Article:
Not only was the Elkins-Stampp view wrong about the place of the nuclear family in slave lives, it was wrong about the black work ethic. As mentioned, enslaved blacks were employed in many skilled and semi-skilled positions. In the agricultural sector, Fogel estimated 20 percent of enslaved blacks were employed in management, skilled artisan and semi-skilled positions. As a result, the early 20th-century researcher Charles Wesley claimed that at emancipation, black workers made up over 80 percent of the artisan class in the South. Indeed, in “The Negro Artisan,” DuBois commented on the potpourri of occupations available to black workers in the South, compared to the North where craft unions almost universally embraced racial exclusionary practices.

Fogel lamented the mistaken view of black labor by slavery critics: “That the quality of slaves … could have been so completely misrepresented … is testimony to the extent of their racist myopia. What bitter irony it is that the false stereotype of black labor, a stereotype which still plagues blacks today, was fashioned not primarily by the oppressors … but by the most ardent opponents of slavery, by those who worked most diligently to destroy the chains of bondage.”

Similar to the Stampp-Elkins narrative, some observers today stress the impact of deeply-rooted oppressive circumstances. Besides ongoing violence perpetuated by racist policing, they emphasize deep intergenerational poverty. They point to Patrick Sharkey’s estimates that 67 percent of black American families hailing from the poorest quarter of neighborhoods a generation ago continue to live in such neighborhoods today. Among all black families, 48 percent have lived in poor neighborhoods for at least two generations, compared to only 7 percent of white families.

These deplorable conditions, we are told, create pervasive hopelessness. According to researchers Melissa Kearney and Kathryn Edin, the high levels of teen pregnancies that have afflicted the black community are the result of a “culture of despair.” Hopelessness presumably explained the causal sexuality that Ta-Nehisi Coates witnessed growing up in Baltimore in the 1980s. “Lexington Terrace was hot with gonorrhea. Teen pregnancy was the fashion,” he wrote in “The Beautiful Struggle.” “Husbands were outies. Fathers were ghosts.”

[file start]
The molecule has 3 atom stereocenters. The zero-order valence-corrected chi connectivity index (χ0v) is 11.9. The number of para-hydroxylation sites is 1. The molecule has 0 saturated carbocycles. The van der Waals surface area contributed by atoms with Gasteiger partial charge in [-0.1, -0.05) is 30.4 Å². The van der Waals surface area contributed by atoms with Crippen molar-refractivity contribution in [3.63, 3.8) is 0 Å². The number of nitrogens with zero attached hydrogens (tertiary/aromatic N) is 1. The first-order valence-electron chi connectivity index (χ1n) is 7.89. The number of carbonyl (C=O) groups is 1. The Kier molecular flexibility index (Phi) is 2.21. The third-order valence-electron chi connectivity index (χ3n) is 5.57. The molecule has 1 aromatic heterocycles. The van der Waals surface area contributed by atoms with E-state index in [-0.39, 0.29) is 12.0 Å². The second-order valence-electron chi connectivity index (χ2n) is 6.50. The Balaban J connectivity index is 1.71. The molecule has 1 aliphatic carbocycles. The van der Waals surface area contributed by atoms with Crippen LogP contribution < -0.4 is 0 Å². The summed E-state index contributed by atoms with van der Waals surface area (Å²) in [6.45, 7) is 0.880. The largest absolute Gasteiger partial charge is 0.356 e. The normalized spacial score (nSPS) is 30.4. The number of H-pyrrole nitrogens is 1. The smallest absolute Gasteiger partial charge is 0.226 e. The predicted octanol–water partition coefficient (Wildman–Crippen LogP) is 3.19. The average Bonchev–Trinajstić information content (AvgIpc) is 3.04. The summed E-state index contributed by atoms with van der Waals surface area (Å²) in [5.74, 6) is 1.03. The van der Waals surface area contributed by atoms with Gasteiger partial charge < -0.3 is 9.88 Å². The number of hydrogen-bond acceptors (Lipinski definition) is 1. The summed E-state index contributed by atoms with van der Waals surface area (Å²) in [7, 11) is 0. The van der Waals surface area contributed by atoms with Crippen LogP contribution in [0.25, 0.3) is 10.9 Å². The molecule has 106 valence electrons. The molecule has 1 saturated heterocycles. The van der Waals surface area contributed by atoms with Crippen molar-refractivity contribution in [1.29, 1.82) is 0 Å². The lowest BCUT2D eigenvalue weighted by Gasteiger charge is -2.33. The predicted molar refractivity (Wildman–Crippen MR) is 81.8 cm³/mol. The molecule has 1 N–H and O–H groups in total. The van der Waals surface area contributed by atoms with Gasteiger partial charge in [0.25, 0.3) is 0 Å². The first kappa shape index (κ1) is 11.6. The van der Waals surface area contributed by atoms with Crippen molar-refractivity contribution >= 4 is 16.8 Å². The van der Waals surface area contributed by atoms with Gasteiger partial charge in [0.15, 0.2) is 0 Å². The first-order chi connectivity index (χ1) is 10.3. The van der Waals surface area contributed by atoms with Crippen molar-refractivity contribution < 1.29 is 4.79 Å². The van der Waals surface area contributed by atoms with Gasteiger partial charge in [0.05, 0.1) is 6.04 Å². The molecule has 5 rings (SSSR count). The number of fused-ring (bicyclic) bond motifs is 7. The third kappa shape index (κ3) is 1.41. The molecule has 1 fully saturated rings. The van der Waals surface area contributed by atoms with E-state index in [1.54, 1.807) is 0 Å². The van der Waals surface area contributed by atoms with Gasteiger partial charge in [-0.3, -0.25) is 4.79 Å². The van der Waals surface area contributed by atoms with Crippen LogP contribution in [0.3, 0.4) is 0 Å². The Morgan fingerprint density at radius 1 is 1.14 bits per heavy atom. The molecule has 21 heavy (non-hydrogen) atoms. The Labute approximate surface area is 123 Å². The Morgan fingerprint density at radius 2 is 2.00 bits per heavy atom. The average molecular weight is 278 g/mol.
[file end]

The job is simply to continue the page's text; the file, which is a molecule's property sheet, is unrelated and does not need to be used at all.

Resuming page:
Unfortunately, the liberal position is based on a misreading of contemporary behaviors, just as the severest critics of U.S. slavery misread the behavior of enslaved blacks. The “culture of despair” explanation for high teen birth rates ignores the role of predatory male behavior. Typical of the decade, in 1993, 20.9 percent of black teen girls became pregnant, 7.8 percent had abortions and 10.7 percent gave birth. At that time, many poor black girls who lacked employment sought money by hooking up with problematic men. Patricia Collins documented how “young women engage in casual sex with men” with the “unstated assumptions that they will be rewarded with a little financial help.” Some scholars have suggested that unwanted black pregnancies were strongly associated with younger teens entering coercive sexual relationships with older men. My own study with Chun Wang found that states with high employment rates of 20- to 24-year-olds also had higher rates of birth among 15- to 19-year-olds.

You, however, would be unaware that teen pregnancy reflected these abusive and coercive relationships if you had read only Kathryn Edin’s books. None of the teen mothers who dominated her two books –– “Making Ends Meet” and “Promises I Can Keep” –– were victims of coercive or predatory males. Neither did the intimate violence so prevalent in poor black neighborhoods appear in her work. Not surprisingly, she was quite willing to “highlight how growing up in an environment where there is little chance of social and economic advancement can lead young women to have babies outside of marriage.”

In support of the “culture of despair” thesis, Philip Levine and Melissa Kearney found that, on average, states with higher levels of income inequality had high rates of teen births. As employment plummeted during the Great Recession, the “despair thesis” would have predicted teen birth rates to rise. Instead, they decreased by 44 percent between 2006 and 2014.

One of the important reasons for this decline was the growing educational attainment of black women. Rather than being trapped in despair, increasingly they sought to better their lives through education that freed them from problematic black men. Between 2006 and 2015, the share of black women ages 25-29 with at least an associate’s degree rose by 28.1 percent. As a result, black adolescent women had reason to believe they could attain educational credentials to better their lives, so they rejected teen motherhood.

We should not trivialize the deprivation and discrimination black Americans have faced. Nor should we ignore the debilitating effects of some of their experiences. However, we should limit the victim narrative and, instead, focus on the broader evidence that many have triumphed over these roadblocks.